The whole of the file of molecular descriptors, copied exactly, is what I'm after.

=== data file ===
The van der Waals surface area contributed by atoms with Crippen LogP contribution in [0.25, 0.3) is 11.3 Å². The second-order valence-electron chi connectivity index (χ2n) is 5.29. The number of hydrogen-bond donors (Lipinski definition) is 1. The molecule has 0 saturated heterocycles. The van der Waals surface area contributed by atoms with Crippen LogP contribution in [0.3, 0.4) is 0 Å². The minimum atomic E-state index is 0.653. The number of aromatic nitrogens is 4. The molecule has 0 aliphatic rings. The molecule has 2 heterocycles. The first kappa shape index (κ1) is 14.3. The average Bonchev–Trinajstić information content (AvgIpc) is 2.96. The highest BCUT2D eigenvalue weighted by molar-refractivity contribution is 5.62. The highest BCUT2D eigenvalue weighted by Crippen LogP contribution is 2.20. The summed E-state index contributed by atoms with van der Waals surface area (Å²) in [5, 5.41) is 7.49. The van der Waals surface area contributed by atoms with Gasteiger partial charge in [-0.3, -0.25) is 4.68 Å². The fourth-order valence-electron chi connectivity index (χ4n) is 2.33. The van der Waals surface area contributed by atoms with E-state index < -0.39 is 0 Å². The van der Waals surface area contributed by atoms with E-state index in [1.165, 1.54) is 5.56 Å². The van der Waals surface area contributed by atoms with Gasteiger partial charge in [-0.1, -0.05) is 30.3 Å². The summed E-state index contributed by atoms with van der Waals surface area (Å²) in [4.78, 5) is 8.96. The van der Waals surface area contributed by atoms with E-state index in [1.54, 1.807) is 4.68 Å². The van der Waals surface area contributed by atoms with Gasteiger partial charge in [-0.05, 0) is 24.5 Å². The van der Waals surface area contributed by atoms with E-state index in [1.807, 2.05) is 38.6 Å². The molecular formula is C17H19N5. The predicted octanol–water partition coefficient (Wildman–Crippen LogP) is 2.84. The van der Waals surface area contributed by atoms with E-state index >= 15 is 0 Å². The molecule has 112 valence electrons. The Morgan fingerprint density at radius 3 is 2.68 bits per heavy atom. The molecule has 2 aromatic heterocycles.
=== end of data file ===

The van der Waals surface area contributed by atoms with Crippen LogP contribution in [0.25, 0.3) is 11.3 Å². The second-order valence-electron chi connectivity index (χ2n) is 5.29. The number of hydrogen-bond donors (Lipinski definition) is 1. The molecule has 0 saturated heterocycles. The van der Waals surface area contributed by atoms with Crippen LogP contribution in [0.3, 0.4) is 0 Å². The minimum atomic E-state index is 0.653. The number of aromatic nitrogens is 4. The molecule has 0 aliphatic rings. The molecule has 2 heterocycles. The first kappa shape index (κ1) is 14.3. The average Bonchev–Trinajstić information content (AvgIpc) is 2.96. The highest BCUT2D eigenvalue weighted by molar-refractivity contribution is 5.62. The highest BCUT2D eigenvalue weighted by Crippen LogP contribution is 2.20. The summed E-state index contributed by atoms with van der Waals surface area (Å²) in [5, 5.41) is 7.49. The van der Waals surface area contributed by atoms with Gasteiger partial charge in [-0.3, -0.25) is 4.68 Å². The fourth-order valence-electron chi connectivity index (χ4n) is 2.33. The van der Waals surface area contributed by atoms with E-state index < -0.39 is 0 Å². The van der Waals surface area contributed by atoms with E-state index in [1.165, 1.54) is 5.56 Å². The van der Waals surface area contributed by atoms with Gasteiger partial charge in [-0.1, -0.05) is 30.3 Å². The summed E-state index contributed by atoms with van der Waals surface area (Å²) in [4.78, 5) is 8.96. The van der Waals surface area contributed by atoms with E-state index in [1.54, 1.807) is 4.68 Å². The van der Waals surface area contributed by atoms with Gasteiger partial charge in [-0.05, 0) is 24.5 Å². The van der Waals surface area contributed by atoms with E-state index in [1.807, 2.05) is 38.6 Å². The molecular formula is C17H19N5. The predicted octanol–water partition coefficient (Wildman–Crippen LogP) is 2.84. The van der Waals surface area contributed by atoms with E-state index >= 15 is 0 Å². The molecule has 112 valence electrons. The Morgan fingerprint density at radius 3 is 2.68 bits per heavy atom. The molecule has 2 aromatic heterocycles.